The second feature of transnational terrorism is that activities are sometimes designed to provoke states into action as well as generate fear in populations. Attacks are frequently symbolic in purpose and often have a high casualty rate for maximum shock value. It was inconceivable, for example, that the United States would not respond to the 9/11 attacks or that France would not react to the Paris attacks. Here, attacks are designed to provoke states into doing something to prove they are protecting civilians, even when that action may undermine the values they live by or end up being so costly that popular support for government is eroded. This terrorist strategy was first formulated by Che Guevara, a leader of revolutionary communist movements in Cuba against the American-sponsored authoritarian Batista government. The approach is known as ‘focoist’ (or focoism), whereby terrorists imagine themselves as the ‘vanguard’ of popular revolutions. The Uyghur ethnoseparatist groups (which now have links to regional Islamist terrorism) operating in China’s north-western provinces have been applying this strategy for over a decade. Their attacks are seen to have provoked ever-greater Chinese crackdowns on the civil liberties of people living in affected provinces in order to provide security and to demonstrate the strength of the central government. Yet the government has failed to reduce the number or severity of the attacks and also failed to stop people joining the separatists. Some have argued that European counter-terrorism policies are more reactionary than effective because they follow the same pattern of government suppression of human rights in the name of security as the Chinese example. The disproportionately felt impact of counter-terrorism legislation on Muslim communities across Europe is, critics argue, providing more propaganda for the Islamist groups’ recruitment campaigns.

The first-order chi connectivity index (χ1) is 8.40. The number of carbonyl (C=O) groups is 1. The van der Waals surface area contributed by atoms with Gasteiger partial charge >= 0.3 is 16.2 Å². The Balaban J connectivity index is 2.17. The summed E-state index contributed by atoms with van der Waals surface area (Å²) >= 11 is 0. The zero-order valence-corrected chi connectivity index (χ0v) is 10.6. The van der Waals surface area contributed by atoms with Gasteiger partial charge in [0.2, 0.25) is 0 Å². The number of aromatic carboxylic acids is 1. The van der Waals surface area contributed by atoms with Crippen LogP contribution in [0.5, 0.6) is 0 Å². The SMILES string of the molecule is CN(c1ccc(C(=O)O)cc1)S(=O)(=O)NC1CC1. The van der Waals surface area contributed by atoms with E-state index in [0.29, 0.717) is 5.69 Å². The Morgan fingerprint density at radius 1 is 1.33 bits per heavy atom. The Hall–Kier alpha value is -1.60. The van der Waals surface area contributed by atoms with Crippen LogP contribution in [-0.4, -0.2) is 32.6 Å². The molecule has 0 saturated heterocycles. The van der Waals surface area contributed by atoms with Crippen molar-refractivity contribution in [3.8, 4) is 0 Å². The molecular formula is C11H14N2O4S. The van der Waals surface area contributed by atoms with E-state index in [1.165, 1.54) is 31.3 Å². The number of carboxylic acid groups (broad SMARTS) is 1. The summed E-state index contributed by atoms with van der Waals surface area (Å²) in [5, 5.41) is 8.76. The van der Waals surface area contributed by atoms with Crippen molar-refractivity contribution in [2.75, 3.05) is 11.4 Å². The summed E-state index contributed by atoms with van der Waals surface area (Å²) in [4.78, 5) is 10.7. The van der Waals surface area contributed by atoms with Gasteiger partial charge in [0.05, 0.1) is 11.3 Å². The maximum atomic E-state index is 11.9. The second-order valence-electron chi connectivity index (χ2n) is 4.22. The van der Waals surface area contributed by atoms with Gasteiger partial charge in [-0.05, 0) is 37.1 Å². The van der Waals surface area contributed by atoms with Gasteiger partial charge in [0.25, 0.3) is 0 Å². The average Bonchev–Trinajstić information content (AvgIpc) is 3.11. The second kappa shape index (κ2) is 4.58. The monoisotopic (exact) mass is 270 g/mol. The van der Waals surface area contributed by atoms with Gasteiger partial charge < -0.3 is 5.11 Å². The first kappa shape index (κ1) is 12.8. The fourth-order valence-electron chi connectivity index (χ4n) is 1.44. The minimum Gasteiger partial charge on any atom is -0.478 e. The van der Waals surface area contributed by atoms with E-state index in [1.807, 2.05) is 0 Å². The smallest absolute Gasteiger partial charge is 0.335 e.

The expectation of many terrorist groups is that, in time, ever greater numbers will realise they are oppressed and join resistance groups or that, with sufficient coverage, the international community will come to support their cause. The example of Palestine underlines this well, since, despite decades of political struggle – which has included terrorist tactics – to establish Palestinian independence from Israel, the Palestinian cause remains relatively popular domestically and internationally. On the other hand, rather than creating something (an independent Palestine), this tactic may also be used to destroy something. Here, we can point to the 9/11 attacks and the many years of terrorism that followed as bait to lure the United States into engagement in the Middle East as a means of undermining their political and economic stability. By this logic, first Al-Qaeda and later the Islamic State group pursue strategies that aim to grind down the global power and image of the United States so that it may no longer be willing or able to interfere in Muslim lands.